The skiing helmet of Michael Schumacher may help investigators find how the racing driver's accident happened on the Grenoble ski slopes.
Schumacher was an accomplished skier Reuters

The family and manager of Michael Schumacher, the retired Formula One motor-racing champion, have dismissed claims that he is now out of danger following his skiing accident in the French Alps.

Schumacher's family also deny claims that film footage from a helmet he was wearing at the time of the accident and which is believed to offer clues as to how he collided with a rock was not handed over voluntarily to investigators.

Fellow F1 driver Philippe Streiff had been quoted outside the hospital as saying surgeon Gerard Saillant had told him Schumacher was improving.

"He said it is a serious condition," Streiff told reporters, "but his life is not in danger anymore, thankfully. He is such a healthy man. He's 45, he's young and has always been very fit. He is in top shape physically so there are no reasons why he would not make it."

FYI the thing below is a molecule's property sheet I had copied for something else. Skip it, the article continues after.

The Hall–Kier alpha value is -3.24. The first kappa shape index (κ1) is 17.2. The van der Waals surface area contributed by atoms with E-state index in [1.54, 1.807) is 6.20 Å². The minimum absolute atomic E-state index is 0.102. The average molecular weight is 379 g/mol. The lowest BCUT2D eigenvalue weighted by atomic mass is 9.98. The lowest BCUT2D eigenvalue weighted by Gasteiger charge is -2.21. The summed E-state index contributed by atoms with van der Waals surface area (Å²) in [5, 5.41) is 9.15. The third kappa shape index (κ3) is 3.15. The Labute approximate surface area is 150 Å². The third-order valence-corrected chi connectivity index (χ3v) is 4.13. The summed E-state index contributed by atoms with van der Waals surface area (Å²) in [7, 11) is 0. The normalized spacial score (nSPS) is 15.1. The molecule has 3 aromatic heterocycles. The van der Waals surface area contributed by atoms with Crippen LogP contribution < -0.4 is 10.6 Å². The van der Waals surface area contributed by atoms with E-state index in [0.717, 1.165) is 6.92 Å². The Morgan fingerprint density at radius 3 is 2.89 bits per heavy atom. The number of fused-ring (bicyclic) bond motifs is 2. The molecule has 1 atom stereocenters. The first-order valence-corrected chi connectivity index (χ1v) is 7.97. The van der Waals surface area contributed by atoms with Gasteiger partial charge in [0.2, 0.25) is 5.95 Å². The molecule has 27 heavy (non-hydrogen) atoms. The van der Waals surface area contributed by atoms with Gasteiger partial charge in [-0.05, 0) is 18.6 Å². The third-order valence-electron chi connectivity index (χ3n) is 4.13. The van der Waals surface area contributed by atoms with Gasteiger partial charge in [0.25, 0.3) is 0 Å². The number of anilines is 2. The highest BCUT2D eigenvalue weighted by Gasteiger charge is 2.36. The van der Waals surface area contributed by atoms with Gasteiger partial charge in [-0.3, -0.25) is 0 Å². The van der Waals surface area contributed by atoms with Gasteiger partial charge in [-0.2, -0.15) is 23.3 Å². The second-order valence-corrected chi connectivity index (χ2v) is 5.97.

However Schumacher's family and management rounded on Streiff for making the claims.

"Michael's condition remains critical but stable," said his agent Sabine Kehm.

"We would like to clearly stress that any information regarding Michael's health not coming from the doctors treating him or from his management must be treated as invalid and pure speculation. The family cares only for Michael's health."

Michael's condition remains critical but stable
Sabine Kehm, manager

Kehm also denied the Schumacher family hadn't co-operated with investigators by refusing to hand over the helmet:

"Michael's helmet camera was voluntarily given to the investigating authorities by the family. That this should have been done against the wishes of the family is untrue."

It is still unclear whether the camera on Schumacher's helmet was switched on at the time of the accident. The F1 star's teenage son, who witnessed the crash, has been interviewed by police in the hope he can shed light on how the accident happened.

Schumacher, who won seven world championships during a long career in F1, remains in an induced coma at Grenoble University Hospital. Doctors have officially refused to make a prognosis but there have been cases of people recovering even from such severe brain trauma. On the German's 45th birthday hundreds of fans held a silent vigil outside the hospital.